From The History of Milo, Vol. II, by Lloyd Treworgy:
“In 1827, nevertheless, only a step in time beyond the pioneers’ life-and-death struggle for subsistence in a hostile environment – and only four years after its organization as a town- Milo’s voters authorized the expenditure of $300, a large sum to them then, ‘To support the preaching of the gospel.’
“That same year, twelve of the old settlers united in organizing the town’s first religious group – the Free Will Baptist Society.
“Communications must have been poor, in those days, between the east and the west sides of the town, for no names of the west side residents – no Sargents, or Emerys, Tompson, Lees, Whiddens, or Shipleys – showed up on that 1827 list of members.
“That first group of twelve, as it was set down in the ‘Milo and Brownville Register,’ in 1905, included Moses Snow, Stephen Snow, Benjamin Boobar, Sr., Rufus Johnson, Aaron Day, James White, Jr., Nancy Snow, Fannie Snow, Sarah Roe, Abigail Johnson, Eliza Heath, and Mary Stevens.”
This past Saturday I was inducted into the Cooch’s Bridge Chapter of the National Society of the Daughters of the American Revolution. It was overwhelmingly wonderful and quite surreal, and the culmination of nearly thirty years of research into my Bursley family. It would never have been possible without the collaboration with my third and fourth cousins, and underscores the importance of finding others who are researching your lines.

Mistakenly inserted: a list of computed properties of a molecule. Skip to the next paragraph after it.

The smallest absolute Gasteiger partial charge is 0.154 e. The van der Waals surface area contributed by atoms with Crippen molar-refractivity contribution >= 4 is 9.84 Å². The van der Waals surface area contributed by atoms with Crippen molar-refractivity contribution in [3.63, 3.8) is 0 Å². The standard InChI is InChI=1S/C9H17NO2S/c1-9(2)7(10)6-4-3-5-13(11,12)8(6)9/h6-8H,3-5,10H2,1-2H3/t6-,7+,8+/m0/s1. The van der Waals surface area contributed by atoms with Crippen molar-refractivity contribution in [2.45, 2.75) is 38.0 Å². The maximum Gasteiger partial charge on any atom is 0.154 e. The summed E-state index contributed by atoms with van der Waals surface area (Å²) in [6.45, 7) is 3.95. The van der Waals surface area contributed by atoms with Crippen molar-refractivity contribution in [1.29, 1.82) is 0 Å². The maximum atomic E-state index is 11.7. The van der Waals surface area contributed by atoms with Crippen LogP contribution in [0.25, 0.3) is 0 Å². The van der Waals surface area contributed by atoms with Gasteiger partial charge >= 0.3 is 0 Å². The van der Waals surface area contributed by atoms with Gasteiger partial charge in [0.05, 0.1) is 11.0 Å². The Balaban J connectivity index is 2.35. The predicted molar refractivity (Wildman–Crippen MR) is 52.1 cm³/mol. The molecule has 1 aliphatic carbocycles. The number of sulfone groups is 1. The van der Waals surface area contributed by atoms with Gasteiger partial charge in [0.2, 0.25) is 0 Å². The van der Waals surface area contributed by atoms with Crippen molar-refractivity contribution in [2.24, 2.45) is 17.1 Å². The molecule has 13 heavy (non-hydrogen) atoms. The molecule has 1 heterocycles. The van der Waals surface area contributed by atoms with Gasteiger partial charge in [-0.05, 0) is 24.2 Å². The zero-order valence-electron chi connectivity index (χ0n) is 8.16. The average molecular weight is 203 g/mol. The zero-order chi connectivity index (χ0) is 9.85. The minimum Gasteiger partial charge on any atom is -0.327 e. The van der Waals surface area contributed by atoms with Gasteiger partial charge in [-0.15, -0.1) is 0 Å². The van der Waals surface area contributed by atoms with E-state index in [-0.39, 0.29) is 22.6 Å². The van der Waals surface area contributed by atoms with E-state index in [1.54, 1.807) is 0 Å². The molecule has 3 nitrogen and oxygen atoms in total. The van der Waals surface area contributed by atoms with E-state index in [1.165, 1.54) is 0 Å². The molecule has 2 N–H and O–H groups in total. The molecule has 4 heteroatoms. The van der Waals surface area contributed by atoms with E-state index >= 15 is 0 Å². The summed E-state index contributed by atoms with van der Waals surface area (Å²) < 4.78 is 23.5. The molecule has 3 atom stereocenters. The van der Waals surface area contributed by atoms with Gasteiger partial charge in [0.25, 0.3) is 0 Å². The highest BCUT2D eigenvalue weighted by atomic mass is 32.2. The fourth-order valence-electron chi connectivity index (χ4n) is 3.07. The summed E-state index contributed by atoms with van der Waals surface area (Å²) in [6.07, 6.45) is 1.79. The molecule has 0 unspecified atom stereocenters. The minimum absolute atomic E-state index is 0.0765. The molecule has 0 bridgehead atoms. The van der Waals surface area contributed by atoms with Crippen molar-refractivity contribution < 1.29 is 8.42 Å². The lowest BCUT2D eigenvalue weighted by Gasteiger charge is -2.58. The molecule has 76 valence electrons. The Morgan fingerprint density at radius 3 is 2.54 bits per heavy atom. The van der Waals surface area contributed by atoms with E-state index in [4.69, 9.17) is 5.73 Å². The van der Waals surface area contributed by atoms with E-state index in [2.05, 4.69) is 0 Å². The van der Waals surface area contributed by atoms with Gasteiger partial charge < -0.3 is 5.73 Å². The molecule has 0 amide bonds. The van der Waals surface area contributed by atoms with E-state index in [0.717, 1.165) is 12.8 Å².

The success with my D.A.R. application (and recent approval of my Mayflower Society application as well) has inspired me to dig back into the family of my 3rd great grandmother, Cynthia (Day) Bursley. I’ve posted a bit about my dilemma previously, having miniscule info to go on to determine Cynthia’s parents, and even worse, a very common surname that also turns up zillions of hits in search engines. However, by golly, I am feeling pretty darn confident in the following indirect evidence, which supports that Cynthia’s parents were Aaron Day and his wife, Martha:
- DNA evidence. A FamilyTree DNA Family Finder autosomal test matched me to a descendant of
I inherited a copy of this photo, which was also posted in an Ancestry.com user tree by another descendant of Aaron Day and his wife Martha
Joseph Warren Day, the youngest son of Aaron Day and his wife Martha. (We share 63.8 cM’s.) An Ancestry.com autosomal test provided two additional genetic matches – both to two separate descendant’s of Aaron’s oldest son, Nathaniel. Our shared, documented family trees demonstrate we are 4th cousins once removed, consistent with the relationship Ancestry predicted by the portion of shared DNA.
- Naming conventions. Cynthia (Day) Bursley named her youngest children Aaron Day Bursley and Martha Eliza Bursley. Cynthia’s presumed brother, Nathaniel, also named one of his daughters Cynthia. This latter Cynthia, daughter of Nathaniel, married Benjamin Lovejoy on 9 Oct 1864 in Medford, Piscataquis County, Maine.
- Duplicate, original family photos. A photograph of a woman labeled Cynthia Lovejoy was listed on the “Scott Kentish and Border” Ancestry.com tree posted by user “devorguilla.” My heart just about stopped beating when I discovered this photo, as I immediately recognized it – I have
my own copy of it in the photo album originally owned by my great, great grandmother, Lavina (Bursley) Stanwood, daughter of Cynthia (Day) Bursley. While the photo identification appears to be incorrect (Cynthia Lovejoy lived in Maine where she died in 1867, age 29, and the photo was taken in Minneapolis, Minnesota in 1871 or later), it establishes an undeniable connection between my Cynthia (Day) Bursley and the Day family of Plymouth, Hennepin County, Minnesota, where Nathaniel Day, father of Cynthia (Day) Lovejoy, and presumed brother of Cynthia (Day) Bursley, resided. Continue reading